I absolutely adored, Renegade Kids’, Mutant Mudds when it was released back in 2012. With its cool, “12-bit” art style, fantastic use of 3D, brilliant chiptune soundtrack and its mechanically simplistic but hugely addictive gameplay, I wouldn’t be exaggerating to say that it was (and remains) one of my favourite games released for the Nintendo 3DS. The sequel though (ok, pseudo-sequel), well, hmmmmm, I’m still not 100% sure how I feel about it
Don’t get me wrong, it’s still a great game; it looks great, and despite its obvious lack of 3D (a bit of a bummer considering how great it was on 3DS), this remains an artistic triumph thanks to its more expansive worlds and fantastic enemy design. The mechanics are as great as ever, and as any fan of the original might expect, the soundtrack is exceptional. It’s hard though. Really, really hard.
I know. Man up, right. I should stop being a wuss and step up to the plate. I did. Loads. And you know what? I kept dying. I appreciate that this game is billed as an additional challenge for fans of the original, I mean, yeah, it’s right there in the name, ‘Super Challenge’, but there were points during the experience (one of which came in the very first level), when I had to ask myself whether I was enjoying playing the game.
The original was challenging, but the difficulty curve was well judged with much of the difficulty was provided by the addictive nature of collecting all of each stages’ coins. Here though, just getting to the end of a single stage is a massive challenge unto itself with the additional task of collecting every coin tantamount to throwing salt into ones eyeballs.
In fairness though, the difficulty curve isn’t a harsh one because……there isn’t one. This game is nails from the word go and remains so right through to the end. There are a few difficulty spikes, but none feel out of place with the majority of stages capable of leaving you with a smashed-up controller and a genuinely terrified cat (ok, that might be specific to me). Some will love it of course, and why not. For those who love a genuinely gruelling, old school challenge, this is undoubtedly it. I feel that it’s borderline too hard at times, but again, many will feel quite the opposite. Perhaps it’s a lifestyle thing, but as an honest to God grown-up, I simply can’t afford to spend hours of my day repeating the same levels over and over again……..I’ve got stupid grown-up shit that needs doing.
That’s my problem though, and if you can get past/live with/enjoy the challenge, then this really is a great addition to the series. The gameplay has remained simplistic with controls limited to jumping, hovering, shooting and switching between the layers of each stage, but with each stage as carefully constructed as they are here, Mutant Mudds’ moment to moment gameplay remains as wonderful and brilliantly precise as ever.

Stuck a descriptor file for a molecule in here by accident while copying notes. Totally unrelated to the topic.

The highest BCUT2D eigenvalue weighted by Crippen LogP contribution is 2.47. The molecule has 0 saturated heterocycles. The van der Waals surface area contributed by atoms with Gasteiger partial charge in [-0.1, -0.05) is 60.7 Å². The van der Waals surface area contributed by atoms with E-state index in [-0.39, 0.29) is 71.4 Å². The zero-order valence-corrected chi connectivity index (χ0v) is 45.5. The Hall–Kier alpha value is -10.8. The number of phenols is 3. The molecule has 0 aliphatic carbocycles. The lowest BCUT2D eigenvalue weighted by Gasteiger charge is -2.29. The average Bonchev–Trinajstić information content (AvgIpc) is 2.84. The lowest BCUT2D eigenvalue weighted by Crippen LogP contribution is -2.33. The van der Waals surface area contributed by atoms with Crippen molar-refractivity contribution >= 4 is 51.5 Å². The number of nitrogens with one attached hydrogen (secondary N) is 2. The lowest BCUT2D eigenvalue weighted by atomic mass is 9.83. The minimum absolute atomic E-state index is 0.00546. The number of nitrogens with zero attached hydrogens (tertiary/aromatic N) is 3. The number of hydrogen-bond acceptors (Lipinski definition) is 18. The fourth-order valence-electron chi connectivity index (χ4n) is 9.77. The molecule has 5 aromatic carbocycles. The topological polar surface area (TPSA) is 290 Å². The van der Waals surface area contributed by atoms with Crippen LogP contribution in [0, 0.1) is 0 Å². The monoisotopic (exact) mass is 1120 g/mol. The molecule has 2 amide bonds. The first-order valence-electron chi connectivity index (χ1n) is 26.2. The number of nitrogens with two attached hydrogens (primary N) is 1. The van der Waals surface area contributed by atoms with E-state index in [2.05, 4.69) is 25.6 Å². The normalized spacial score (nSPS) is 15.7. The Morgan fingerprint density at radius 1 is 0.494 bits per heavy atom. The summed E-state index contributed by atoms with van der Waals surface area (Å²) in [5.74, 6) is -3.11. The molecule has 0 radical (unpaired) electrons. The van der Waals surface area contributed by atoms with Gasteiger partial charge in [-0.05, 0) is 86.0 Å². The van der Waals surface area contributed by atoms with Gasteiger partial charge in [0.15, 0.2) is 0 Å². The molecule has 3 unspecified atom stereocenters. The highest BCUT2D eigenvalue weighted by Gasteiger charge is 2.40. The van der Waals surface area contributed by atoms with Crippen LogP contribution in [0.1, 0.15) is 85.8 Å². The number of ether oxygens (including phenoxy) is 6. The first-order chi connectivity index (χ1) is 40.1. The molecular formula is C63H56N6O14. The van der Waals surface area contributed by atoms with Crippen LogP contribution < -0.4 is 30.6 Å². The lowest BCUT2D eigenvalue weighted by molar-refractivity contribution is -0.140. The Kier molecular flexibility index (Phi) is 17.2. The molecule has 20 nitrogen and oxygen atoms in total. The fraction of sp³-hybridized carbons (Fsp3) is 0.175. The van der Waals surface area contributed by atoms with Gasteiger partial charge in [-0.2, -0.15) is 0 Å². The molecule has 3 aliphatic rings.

Yes, it does very little new, and there is no doubting its place as an expansion rather than a full blown sequel, but despite the high difficulty, this remains as perfectly and lovingly crafted as the original. It might be hard, but everything done here feels intentional with each death feeling excruciatingly avoidable. It can feel unfair as you die for the umpteenth time, but the fact is, when you die, you’ll know why you died and what you should have done to avoid it. This has none of those horrendously unfair, Dark Souls moments – each death is as clear as day, and while you’ll often see it coming, there is every chance that you’ll be powerless to avoid it.
While much of Super Challenge feels liked a ramped up rehash of what has come before, the five imaginative boss battles do at least provide something undeniably unique. Just getting to them is absolute murder mind; you need 100% completion on every standard and secret stage in a zone just to have a pop. Once their though, it’s usually worth the effort. Not all of the boss battles are created equal, but the majority are brilliant, offering up a challenge quite unlike anything else in the game.
With 40 stages, a great selection of boss battles and all the challenge that a hardcore fan of the series could hope for, Mutant Mudds Super Challenge certainly delivers on its promise of, well, a super challenge. It might prove a tad too infuriating for many gamers, and some of the design choices can feel unnecessarily harsh, but at its heart, this remains yet another beautifully constructed and immensely playable action platformer from the Texas-based, Renegade Kids. It could have used with a bit more in the way of original content, but as a kind of, ‘Lost Levels’ companion to the original, Mutant Mudds Super Challenge achieves exactly what it set out to do.
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